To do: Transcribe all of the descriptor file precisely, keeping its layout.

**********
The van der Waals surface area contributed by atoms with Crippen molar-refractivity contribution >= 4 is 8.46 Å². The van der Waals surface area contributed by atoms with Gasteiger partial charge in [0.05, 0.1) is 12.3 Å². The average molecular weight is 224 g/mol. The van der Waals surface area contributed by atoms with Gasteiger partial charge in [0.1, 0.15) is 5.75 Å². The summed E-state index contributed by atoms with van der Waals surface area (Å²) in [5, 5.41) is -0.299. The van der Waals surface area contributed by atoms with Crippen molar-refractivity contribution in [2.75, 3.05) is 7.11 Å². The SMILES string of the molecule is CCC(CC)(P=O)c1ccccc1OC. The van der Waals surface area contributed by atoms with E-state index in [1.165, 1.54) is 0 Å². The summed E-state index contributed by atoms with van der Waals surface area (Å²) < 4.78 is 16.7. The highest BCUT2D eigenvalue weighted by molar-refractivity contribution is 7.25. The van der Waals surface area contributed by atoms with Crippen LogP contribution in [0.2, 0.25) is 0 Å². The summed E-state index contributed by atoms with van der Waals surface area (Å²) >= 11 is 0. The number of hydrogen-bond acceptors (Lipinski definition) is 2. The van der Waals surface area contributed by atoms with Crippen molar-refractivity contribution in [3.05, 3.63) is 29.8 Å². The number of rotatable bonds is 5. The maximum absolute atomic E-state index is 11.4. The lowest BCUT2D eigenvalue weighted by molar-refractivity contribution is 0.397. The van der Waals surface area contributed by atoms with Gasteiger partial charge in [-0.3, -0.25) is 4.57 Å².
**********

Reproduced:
The van der Waals surface area contributed by atoms with Crippen molar-refractivity contribution >= 4 is 8.46 Å². The van der Waals surface area contributed by atoms with Gasteiger partial charge in [0.05, 0.1) is 12.3 Å². The average molecular weight is 224 g/mol. The van der Waals surface area contributed by atoms with Gasteiger partial charge in [0.1, 0.15) is 5.75 Å². The summed E-state index contributed by atoms with van der Waals surface area (Å²) in [5, 5.41) is -0.299. The van der Waals surface area contributed by atoms with Crippen molar-refractivity contribution in [2.75, 3.05) is 7.11 Å². The SMILES string of the molecule is CCC(CC)(P=O)c1ccccc1OC. The van der Waals surface area contributed by atoms with E-state index in [1.165, 1.54) is 0 Å². The summed E-state index contributed by atoms with van der Waals surface area (Å²) < 4.78 is 16.7. The highest BCUT2D eigenvalue weighted by molar-refractivity contribution is 7.25. The van der Waals surface area contributed by atoms with Crippen LogP contribution in [0.2, 0.25) is 0 Å². The summed E-state index contributed by atoms with van der Waals surface area (Å²) >= 11 is 0. The number of hydrogen-bond acceptors (Lipinski definition) is 2. The van der Waals surface area contributed by atoms with Crippen molar-refractivity contribution in [3.05, 3.63) is 29.8 Å². The number of rotatable bonds is 5. The maximum absolute atomic E-state index is 11.4. The lowest BCUT2D eigenvalue weighted by molar-refractivity contribution is 0.397. The van der Waals surface area contributed by atoms with Gasteiger partial charge in [-0.3, -0.25) is 4.57 Å².